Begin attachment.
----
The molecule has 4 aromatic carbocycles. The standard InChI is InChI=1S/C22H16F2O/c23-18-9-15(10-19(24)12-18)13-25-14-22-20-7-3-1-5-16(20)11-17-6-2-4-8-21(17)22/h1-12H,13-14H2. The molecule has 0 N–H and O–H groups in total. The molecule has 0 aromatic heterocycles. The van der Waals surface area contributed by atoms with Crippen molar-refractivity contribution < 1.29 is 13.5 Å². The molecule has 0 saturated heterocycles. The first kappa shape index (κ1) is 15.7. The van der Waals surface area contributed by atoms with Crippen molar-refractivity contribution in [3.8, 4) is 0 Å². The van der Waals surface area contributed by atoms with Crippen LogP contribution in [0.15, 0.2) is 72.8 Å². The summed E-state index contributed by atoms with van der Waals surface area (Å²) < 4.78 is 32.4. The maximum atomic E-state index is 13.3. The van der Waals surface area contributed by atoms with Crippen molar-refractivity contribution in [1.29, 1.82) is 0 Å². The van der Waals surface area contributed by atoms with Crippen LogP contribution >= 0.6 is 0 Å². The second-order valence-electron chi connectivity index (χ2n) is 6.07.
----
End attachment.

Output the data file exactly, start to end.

The molecule has 4 aromatic carbocycles. The standard InChI is InChI=1S/C22H16F2O/c23-18-9-15(10-19(24)12-18)13-25-14-22-20-7-3-1-5-16(20)11-17-6-2-4-8-21(17)22/h1-12H,13-14H2. The molecule has 0 N–H and O–H groups in total. The molecule has 0 aromatic heterocycles. The van der Waals surface area contributed by atoms with Crippen molar-refractivity contribution < 1.29 is 13.5 Å². The molecule has 0 saturated heterocycles. The first kappa shape index (κ1) is 15.7. The van der Waals surface area contributed by atoms with Crippen molar-refractivity contribution in [3.8, 4) is 0 Å². The van der Waals surface area contributed by atoms with Crippen LogP contribution in [0.15, 0.2) is 72.8 Å². The summed E-state index contributed by atoms with van der Waals surface area (Å²) < 4.78 is 32.4. The maximum atomic E-state index is 13.3. The van der Waals surface area contributed by atoms with Crippen molar-refractivity contribution in [1.29, 1.82) is 0 Å². The van der Waals surface area contributed by atoms with Crippen LogP contribution >= 0.6 is 0 Å². The second-order valence-electron chi connectivity index (χ2n) is 6.07.